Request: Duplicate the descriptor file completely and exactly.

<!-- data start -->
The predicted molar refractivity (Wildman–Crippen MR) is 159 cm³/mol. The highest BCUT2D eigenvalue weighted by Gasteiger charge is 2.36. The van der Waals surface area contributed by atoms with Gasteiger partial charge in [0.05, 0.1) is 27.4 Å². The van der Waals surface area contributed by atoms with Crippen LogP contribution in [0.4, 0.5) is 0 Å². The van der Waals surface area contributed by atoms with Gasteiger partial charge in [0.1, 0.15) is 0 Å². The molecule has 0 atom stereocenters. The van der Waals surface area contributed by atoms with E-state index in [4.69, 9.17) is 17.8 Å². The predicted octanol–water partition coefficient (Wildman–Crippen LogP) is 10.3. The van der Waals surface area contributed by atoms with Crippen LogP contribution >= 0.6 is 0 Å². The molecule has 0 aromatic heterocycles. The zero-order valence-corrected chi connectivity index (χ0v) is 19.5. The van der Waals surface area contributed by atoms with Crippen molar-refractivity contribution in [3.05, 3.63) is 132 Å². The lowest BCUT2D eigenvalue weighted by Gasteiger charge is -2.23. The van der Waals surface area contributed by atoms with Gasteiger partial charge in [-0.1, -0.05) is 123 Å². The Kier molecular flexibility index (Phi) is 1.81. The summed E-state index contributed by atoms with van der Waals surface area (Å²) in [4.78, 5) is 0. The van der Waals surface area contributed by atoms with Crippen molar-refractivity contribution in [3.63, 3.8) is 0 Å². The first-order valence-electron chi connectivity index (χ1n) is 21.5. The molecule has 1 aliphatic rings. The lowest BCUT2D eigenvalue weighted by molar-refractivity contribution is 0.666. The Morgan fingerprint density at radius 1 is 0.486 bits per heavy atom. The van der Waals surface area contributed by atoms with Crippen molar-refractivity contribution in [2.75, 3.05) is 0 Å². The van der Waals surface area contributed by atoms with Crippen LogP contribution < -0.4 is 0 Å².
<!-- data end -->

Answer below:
The predicted molar refractivity (Wildman–Crippen MR) is 159 cm³/mol. The highest BCUT2D eigenvalue weighted by Gasteiger charge is 2.36. The van der Waals surface area contributed by atoms with Gasteiger partial charge in [0.05, 0.1) is 27.4 Å². The van der Waals surface area contributed by atoms with Crippen LogP contribution in [0.4, 0.5) is 0 Å². The van der Waals surface area contributed by atoms with Gasteiger partial charge in [0.1, 0.15) is 0 Å². The molecule has 0 atom stereocenters. The van der Waals surface area contributed by atoms with E-state index in [4.69, 9.17) is 17.8 Å². The predicted octanol–water partition coefficient (Wildman–Crippen LogP) is 10.3. The van der Waals surface area contributed by atoms with Crippen LogP contribution >= 0.6 is 0 Å². The molecule has 0 aromatic heterocycles. The zero-order valence-corrected chi connectivity index (χ0v) is 19.5. The van der Waals surface area contributed by atoms with Crippen molar-refractivity contribution in [3.05, 3.63) is 132 Å². The lowest BCUT2D eigenvalue weighted by Gasteiger charge is -2.23. The van der Waals surface area contributed by atoms with Gasteiger partial charge in [-0.1, -0.05) is 123 Å². The Kier molecular flexibility index (Phi) is 1.81. The summed E-state index contributed by atoms with van der Waals surface area (Å²) in [4.78, 5) is 0. The van der Waals surface area contributed by atoms with Crippen molar-refractivity contribution in [3.63, 3.8) is 0 Å². The first-order valence-electron chi connectivity index (χ1n) is 21.5. The molecule has 1 aliphatic rings. The lowest BCUT2D eigenvalue weighted by molar-refractivity contribution is 0.666. The Morgan fingerprint density at radius 1 is 0.486 bits per heavy atom. The van der Waals surface area contributed by atoms with Crippen molar-refractivity contribution in [2.75, 3.05) is 0 Å². The van der Waals surface area contributed by atoms with Crippen LogP contribution < -0.4 is 0 Å².